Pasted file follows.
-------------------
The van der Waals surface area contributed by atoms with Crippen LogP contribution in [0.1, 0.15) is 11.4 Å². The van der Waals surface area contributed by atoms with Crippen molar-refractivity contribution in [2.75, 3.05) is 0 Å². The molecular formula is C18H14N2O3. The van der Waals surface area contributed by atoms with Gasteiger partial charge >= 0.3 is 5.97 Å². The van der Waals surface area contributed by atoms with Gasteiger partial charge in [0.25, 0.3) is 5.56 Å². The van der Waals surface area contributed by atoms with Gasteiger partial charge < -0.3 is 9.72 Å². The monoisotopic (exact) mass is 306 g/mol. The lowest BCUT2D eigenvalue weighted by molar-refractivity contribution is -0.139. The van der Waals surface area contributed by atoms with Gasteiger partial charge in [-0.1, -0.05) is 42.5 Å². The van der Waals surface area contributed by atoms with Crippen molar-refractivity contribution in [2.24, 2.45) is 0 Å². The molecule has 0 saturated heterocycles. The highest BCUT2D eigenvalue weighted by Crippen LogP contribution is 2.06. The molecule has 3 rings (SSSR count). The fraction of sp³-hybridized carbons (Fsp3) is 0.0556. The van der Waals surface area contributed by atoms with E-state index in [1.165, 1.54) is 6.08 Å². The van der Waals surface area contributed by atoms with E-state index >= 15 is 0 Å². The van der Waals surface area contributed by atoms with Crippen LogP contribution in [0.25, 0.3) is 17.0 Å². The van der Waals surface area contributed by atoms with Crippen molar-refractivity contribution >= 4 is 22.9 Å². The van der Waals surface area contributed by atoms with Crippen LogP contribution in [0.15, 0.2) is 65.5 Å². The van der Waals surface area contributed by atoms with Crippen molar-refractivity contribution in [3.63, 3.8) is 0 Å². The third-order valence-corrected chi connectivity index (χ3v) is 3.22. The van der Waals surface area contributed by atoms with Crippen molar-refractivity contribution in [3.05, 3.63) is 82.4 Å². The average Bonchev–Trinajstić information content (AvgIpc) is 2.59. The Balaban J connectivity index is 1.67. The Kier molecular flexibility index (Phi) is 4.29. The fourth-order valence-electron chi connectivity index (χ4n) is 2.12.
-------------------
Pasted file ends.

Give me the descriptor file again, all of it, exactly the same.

The van der Waals surface area contributed by atoms with Crippen LogP contribution in [0.1, 0.15) is 11.4 Å². The van der Waals surface area contributed by atoms with Crippen molar-refractivity contribution in [2.75, 3.05) is 0 Å². The molecular formula is C18H14N2O3. The van der Waals surface area contributed by atoms with Gasteiger partial charge >= 0.3 is 5.97 Å². The van der Waals surface area contributed by atoms with Gasteiger partial charge in [0.25, 0.3) is 5.56 Å². The van der Waals surface area contributed by atoms with Gasteiger partial charge < -0.3 is 9.72 Å². The monoisotopic (exact) mass is 306 g/mol. The lowest BCUT2D eigenvalue weighted by molar-refractivity contribution is -0.139. The van der Waals surface area contributed by atoms with Gasteiger partial charge in [-0.1, -0.05) is 42.5 Å². The van der Waals surface area contributed by atoms with Crippen molar-refractivity contribution in [2.24, 2.45) is 0 Å². The molecule has 0 saturated heterocycles. The highest BCUT2D eigenvalue weighted by Crippen LogP contribution is 2.06. The molecule has 3 rings (SSSR count). The fraction of sp³-hybridized carbons (Fsp3) is 0.0556. The van der Waals surface area contributed by atoms with E-state index in [1.165, 1.54) is 6.08 Å². The van der Waals surface area contributed by atoms with E-state index >= 15 is 0 Å². The van der Waals surface area contributed by atoms with Crippen LogP contribution in [0.25, 0.3) is 17.0 Å². The van der Waals surface area contributed by atoms with Crippen molar-refractivity contribution >= 4 is 22.9 Å². The van der Waals surface area contributed by atoms with Crippen LogP contribution in [0.15, 0.2) is 65.5 Å². The van der Waals surface area contributed by atoms with Crippen molar-refractivity contribution in [3.63, 3.8) is 0 Å². The third-order valence-corrected chi connectivity index (χ3v) is 3.22. The van der Waals surface area contributed by atoms with Crippen molar-refractivity contribution in [3.05, 3.63) is 82.4 Å². The average Bonchev–Trinajstić information content (AvgIpc) is 2.59. The Balaban J connectivity index is 1.67. The Kier molecular flexibility index (Phi) is 4.29. The fourth-order valence-electron chi connectivity index (χ4n) is 2.12.